Following a federal money-laundering investigation, 5Dimes, has reached a $46.8 million settlement with the U.S. government.
According to the settlement agreement reached with the U.S. Attorney’s Office for the Eastern District of Pennsylvania, the popular Costa Rica-based sportsbook agreed to forfeit more than $30 million in assets and pay $15 million in cash. Moreover, the sportsbook must stop accepting bets from U.S. customers as long as it’s based in Costa Rica.
The Strange Saga of 5Dimes
Laura Varela, the widow of late 5Dimes owner William Sean Creighton, was also absolved of any criminal conduct involving the sportsbook. Varela took responsibility for the company’s assets in September 2018, after Creighton was kidnapped and found dead a year later. However, Varela did not have any day-to-day involvement in the operation, according to the settlement.
Creighton, 43, a native of West Virginia, had spent much of his adult life in Costa Rica, keeping a low profile under the pseudonym Tony 5dimes. He launched the 5Dimes sportsbook in 2000, and it quickly grew it into one of the most popular, if illegal, online sportsbooks serving US bettors.
While Creighton had been careful to keep a low profile, one evening, he was pulled over by two corrupt police officers who had been waiting for him. A pickup truck then pulled up alongside them, and four men forced Creighton into the truck. One of the kidnappers jumped into Creighton’s Porsche Cayenne.
Creighton finally ended up at a house in La Trinidad de Morovia, nearly 200 miles from where he had been kidnapped. The Porsche was deliberately crashed into a barrier to make it look like he had been in a car accident.
Creighton’s wife Laura Varela, eventually got a phone call from her husband’s kidnappers demanding $5,000,000 in ransom money. Unfortunately, she didn’t have the money, and she didn’t know if they were telling the truth. Creighton was put on the phone and he told Laura to transfer the money as Bitcoin. She couldn’t raise five million but did send one million. However, it wasn’t enough to free her husband.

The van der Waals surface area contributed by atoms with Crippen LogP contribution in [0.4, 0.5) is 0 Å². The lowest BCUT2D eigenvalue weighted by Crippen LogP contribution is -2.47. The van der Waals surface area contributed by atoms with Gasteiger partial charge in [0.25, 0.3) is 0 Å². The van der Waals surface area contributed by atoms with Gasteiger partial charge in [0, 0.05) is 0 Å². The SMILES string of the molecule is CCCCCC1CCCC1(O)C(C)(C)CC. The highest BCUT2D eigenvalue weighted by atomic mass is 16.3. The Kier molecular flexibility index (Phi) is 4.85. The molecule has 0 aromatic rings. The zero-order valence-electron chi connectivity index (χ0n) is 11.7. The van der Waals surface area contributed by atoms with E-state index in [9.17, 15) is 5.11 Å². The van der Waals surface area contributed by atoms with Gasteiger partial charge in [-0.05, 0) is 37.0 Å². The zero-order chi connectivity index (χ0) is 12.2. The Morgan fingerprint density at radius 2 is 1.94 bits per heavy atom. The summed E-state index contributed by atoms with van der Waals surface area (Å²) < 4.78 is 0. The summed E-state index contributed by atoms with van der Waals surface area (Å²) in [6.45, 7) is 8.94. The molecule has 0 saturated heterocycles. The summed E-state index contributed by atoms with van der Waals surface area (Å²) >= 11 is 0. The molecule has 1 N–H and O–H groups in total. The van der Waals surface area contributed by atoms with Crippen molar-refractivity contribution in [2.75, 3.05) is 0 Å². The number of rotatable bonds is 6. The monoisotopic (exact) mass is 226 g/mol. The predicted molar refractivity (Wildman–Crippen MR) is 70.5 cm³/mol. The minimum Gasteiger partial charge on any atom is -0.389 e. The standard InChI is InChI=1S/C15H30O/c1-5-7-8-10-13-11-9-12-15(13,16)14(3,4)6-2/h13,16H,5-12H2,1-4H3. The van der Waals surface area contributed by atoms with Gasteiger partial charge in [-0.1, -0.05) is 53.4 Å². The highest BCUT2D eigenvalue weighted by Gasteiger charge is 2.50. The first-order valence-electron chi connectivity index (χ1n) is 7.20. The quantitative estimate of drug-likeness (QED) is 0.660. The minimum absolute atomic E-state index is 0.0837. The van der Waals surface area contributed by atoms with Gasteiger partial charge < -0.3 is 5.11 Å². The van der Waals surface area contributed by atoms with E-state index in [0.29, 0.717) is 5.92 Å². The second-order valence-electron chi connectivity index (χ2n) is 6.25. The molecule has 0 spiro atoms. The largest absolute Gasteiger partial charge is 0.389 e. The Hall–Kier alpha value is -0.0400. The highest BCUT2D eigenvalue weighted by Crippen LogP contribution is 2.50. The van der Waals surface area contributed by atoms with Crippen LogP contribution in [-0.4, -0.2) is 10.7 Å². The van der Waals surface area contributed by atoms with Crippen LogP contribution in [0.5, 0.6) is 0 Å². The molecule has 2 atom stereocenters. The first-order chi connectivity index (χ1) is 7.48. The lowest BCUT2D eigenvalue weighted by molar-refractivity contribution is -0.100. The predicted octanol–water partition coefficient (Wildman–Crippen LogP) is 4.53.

Laura eventually hired a few retired FBI agents to track down her husband. She also contacted the Costa Rican Judiciary Investigative Police. The Costa Rican police traced the Bitcoin transaction to three wallets all owned by a computer engineer, 25-year-old Jordan Morales Vega. The wallets were linked to his residence in Cartago, but upon arrival at his address, the property was abandoned and there was no traced of either Vega or Creighton. That’s because the kidnappers had moved Creighton to Cuba.
The drama dragged on for nearly a year, until reports that Costa Rican authorities had found Creighton’s body buried in a Costa Rican cemetery. Rumors flew that he had been tortured before being killed. However, some within the online sports betting world was skeptical. Many believed Creighton was still alive, and that he had faked the kidnapping and death, and had gone into hiding.
While most accept that Creighton was kidnapped and subsequently murdered, there are still lingering doubts. Could he be in hiding somewhere?
Authorities conducted raids in both Costa Rica and Spain, in January 2019. The raids led to the arrest of 12 people possibly involved in Creighton’s disappearance. Three suspects were extradited from Spain to Costa Rica, and are under investigation for the crime of extortion and kidnapping.